Competition Bureau’s proposal to increase the filing fee for merger reviews

Draft for Public Consultation

This consultation takes place between October 20 and November 20, 2017 (11:59 pm Pacific time).

This publication is not a legal document. It contains general information and is provided for convenience and guidance in applying the Competition Act.

For information on the Competition Bureau's activities, please contact:

Information Centre
Competition Bureau
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Aussi offert en français sous le titre Proposition du Bureau de la concurrence en vue d’augmenter les frais de dépôt pour les examens des fusions


The Competition Bureau (Bureau) is an independent law enforcement agency within the Department of Innovation, Science and Economic Development (ISED) that protects and promotes competition in Canada. The Bureau’s mandate includes reviewing mergers in Canada to ensure that they will not substantially lessen or prevent competition.

A fee for merger reviews was first introduced in 1997, and increased in 2003, to ensure that the Bureau has adequate resources to conduct activities relating to its mergers mandate. The fee is fixed by the Minister of Industry (now Minister of ISED), who has authority to establish fees under the Department of Industry Act (DIA). As of 2003, the Bureau requires that merging parties pay a filing fee of $50,000 for merger reviews.

Given that there has been no increase in fees since 2003, when compound inflation alone is considered, the merger filing fee would be $65,500. In addition, rising operating and salary costs have made the Bureau’s efforts to deliver merger reviews within the limits of current funding unsustainable. Revenues from the filing fee constitute the largest source of cost recovery revenue for the Bureau. However, over the last two years, an increase in the number of merger transactions requiring more complex work has resulted in a revenue shortfall for the Bureau’s merger activities. Related contributing factors include the increasing volumes of documents requiring sophisticated analysis and increased need for quantification arising from the Supreme Court of Canada decision in Tervita. Although the number of merger filings received by the Bureau dropped significantly after the size-of-transaction threshold increased in 2009, the revenue shortfall from the significant decrease in filings has not been accompanied by a workload decrease, as there has not been a corresponding decrease in the number of complex cases.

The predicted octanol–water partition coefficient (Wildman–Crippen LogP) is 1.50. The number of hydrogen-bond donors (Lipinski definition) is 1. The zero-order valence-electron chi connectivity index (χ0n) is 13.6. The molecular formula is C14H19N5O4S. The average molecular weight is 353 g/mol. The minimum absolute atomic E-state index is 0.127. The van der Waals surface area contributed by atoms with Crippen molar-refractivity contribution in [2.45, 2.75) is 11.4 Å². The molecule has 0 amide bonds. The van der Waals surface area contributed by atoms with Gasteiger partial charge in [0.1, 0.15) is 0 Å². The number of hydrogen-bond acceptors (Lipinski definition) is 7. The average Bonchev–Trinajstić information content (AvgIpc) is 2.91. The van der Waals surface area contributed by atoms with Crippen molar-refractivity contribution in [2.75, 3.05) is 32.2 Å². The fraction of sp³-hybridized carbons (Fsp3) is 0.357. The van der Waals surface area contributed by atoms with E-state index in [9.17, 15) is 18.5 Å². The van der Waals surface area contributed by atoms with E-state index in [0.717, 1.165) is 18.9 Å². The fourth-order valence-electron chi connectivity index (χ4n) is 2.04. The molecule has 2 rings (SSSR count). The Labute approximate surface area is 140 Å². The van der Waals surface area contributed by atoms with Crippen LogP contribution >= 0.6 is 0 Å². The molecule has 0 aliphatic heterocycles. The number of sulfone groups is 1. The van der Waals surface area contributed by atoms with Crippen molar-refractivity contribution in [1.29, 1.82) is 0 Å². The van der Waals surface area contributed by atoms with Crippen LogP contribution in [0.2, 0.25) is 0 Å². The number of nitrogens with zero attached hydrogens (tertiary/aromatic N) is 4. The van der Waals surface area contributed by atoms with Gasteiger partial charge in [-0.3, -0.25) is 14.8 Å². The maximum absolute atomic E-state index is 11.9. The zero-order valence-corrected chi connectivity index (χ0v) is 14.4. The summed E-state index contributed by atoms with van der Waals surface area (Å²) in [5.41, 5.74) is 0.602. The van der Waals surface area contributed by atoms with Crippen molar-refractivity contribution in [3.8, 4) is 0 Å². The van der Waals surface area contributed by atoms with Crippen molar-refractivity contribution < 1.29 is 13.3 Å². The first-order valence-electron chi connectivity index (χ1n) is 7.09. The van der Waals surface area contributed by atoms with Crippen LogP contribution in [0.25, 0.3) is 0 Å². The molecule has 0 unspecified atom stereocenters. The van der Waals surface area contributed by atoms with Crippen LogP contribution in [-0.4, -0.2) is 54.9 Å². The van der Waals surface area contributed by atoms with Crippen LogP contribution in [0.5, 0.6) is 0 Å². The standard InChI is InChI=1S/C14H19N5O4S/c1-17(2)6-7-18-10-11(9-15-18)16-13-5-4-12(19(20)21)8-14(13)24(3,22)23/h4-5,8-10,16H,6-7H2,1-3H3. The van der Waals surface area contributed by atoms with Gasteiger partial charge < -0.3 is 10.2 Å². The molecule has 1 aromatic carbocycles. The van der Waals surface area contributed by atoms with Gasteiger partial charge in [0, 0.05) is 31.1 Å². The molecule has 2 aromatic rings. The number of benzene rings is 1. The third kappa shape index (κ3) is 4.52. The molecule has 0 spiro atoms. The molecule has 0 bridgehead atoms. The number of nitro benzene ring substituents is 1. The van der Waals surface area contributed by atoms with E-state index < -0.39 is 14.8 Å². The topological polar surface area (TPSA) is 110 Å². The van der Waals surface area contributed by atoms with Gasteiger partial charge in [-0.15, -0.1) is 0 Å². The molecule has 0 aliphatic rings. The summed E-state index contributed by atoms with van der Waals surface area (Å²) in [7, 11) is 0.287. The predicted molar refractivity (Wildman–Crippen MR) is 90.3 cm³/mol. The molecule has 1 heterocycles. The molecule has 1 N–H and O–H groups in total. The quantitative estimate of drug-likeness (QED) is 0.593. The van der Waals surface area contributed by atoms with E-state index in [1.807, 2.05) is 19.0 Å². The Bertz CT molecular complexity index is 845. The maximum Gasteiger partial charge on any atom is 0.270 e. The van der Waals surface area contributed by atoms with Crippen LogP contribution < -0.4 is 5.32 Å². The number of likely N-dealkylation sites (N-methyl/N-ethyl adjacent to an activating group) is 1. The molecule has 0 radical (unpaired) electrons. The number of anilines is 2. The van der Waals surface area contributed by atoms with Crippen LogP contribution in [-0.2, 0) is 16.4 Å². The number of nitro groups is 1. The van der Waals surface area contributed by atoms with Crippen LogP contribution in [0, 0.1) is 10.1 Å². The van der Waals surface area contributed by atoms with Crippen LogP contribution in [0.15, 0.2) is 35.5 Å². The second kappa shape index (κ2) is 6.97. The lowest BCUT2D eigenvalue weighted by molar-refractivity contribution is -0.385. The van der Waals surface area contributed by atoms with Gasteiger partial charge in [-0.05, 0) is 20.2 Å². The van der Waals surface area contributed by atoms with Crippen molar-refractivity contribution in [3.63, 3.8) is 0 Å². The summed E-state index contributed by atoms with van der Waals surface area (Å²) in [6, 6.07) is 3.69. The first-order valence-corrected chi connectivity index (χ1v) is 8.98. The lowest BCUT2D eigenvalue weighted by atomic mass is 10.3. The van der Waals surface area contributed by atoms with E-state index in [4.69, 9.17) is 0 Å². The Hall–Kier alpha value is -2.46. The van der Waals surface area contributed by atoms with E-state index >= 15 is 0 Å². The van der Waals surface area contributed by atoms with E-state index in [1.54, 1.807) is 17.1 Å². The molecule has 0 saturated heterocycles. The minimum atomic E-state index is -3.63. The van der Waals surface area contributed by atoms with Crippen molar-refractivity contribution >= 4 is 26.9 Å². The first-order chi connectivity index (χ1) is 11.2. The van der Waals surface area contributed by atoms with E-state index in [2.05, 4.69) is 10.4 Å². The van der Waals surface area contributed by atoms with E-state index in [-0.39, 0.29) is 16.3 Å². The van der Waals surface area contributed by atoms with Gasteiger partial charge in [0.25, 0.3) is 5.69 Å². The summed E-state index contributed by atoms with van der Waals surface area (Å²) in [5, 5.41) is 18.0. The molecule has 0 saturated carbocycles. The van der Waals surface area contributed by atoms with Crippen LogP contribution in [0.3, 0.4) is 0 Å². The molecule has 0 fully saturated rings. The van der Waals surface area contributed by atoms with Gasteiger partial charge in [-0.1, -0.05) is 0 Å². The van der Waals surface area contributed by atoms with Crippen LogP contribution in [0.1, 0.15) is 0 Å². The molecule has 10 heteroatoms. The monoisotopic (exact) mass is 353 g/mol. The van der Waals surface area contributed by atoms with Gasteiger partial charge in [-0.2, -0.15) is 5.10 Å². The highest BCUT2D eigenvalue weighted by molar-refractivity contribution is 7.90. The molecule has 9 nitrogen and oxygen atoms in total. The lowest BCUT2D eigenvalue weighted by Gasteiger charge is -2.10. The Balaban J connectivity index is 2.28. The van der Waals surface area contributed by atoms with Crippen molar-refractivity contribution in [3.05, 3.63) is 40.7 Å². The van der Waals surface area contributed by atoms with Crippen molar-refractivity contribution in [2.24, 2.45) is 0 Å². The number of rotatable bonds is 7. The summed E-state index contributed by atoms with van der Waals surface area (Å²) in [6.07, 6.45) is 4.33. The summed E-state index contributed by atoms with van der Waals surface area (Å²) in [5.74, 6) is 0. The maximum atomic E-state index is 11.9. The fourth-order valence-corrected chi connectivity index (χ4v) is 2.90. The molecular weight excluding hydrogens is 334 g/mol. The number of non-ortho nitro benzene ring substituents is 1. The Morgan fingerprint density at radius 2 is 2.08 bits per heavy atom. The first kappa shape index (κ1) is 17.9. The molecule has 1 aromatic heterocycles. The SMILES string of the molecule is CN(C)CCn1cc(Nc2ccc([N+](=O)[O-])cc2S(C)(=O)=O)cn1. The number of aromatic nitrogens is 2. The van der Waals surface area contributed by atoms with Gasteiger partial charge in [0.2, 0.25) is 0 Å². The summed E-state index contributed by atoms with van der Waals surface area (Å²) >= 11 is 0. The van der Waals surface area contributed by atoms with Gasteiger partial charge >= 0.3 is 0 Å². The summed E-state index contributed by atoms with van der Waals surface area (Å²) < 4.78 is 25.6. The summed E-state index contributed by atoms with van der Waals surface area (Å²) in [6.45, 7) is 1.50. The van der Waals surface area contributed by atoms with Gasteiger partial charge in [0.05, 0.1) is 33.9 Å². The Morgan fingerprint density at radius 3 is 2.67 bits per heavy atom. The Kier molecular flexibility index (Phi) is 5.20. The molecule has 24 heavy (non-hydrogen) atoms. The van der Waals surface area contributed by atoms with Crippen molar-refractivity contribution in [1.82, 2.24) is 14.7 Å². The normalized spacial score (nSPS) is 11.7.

In alignment with the Government of Canada’s initiative to modernize service fees, following an in-depth review of its costs, the Bureau will be submitting a proposal to the Minister of ISED to increase the merger filing fee from $50,000 to $72,000. This increase will ensure that the Bureau can continue to effectively review mergers and manage its merger program. Revenues generated by a merger filing fee of $72,000, would be used to cover 100% of the merger related costs incurred by the Bureau. The increased revenue will help the Bureau improve its service to clients. Changes the Bureau will implement include more frequent hiring of economic, industry and legal experts, and continuing to improve document management and review processes.

This document provides an overview of key factors relating to the fee proposal. It presents the legislative and policy framework under which the Bureau reviews mergers and imposes a fee for merger filings, the rationale for the fee increase, and a costing and impact analysis of the proposed fee.


About the Competition Bureau

As an independent law enforcement agency, the Bureau ensures that Canadian businesses and consumers can prosper in an innovative and competitive marketplace. The Bureau is responsible for the administration and enforcement of the Competition Act, the Consumer Packaging and Labelling Act (except as it relates to food), the Textile Labelling Act and the Precious Metals Marking Act.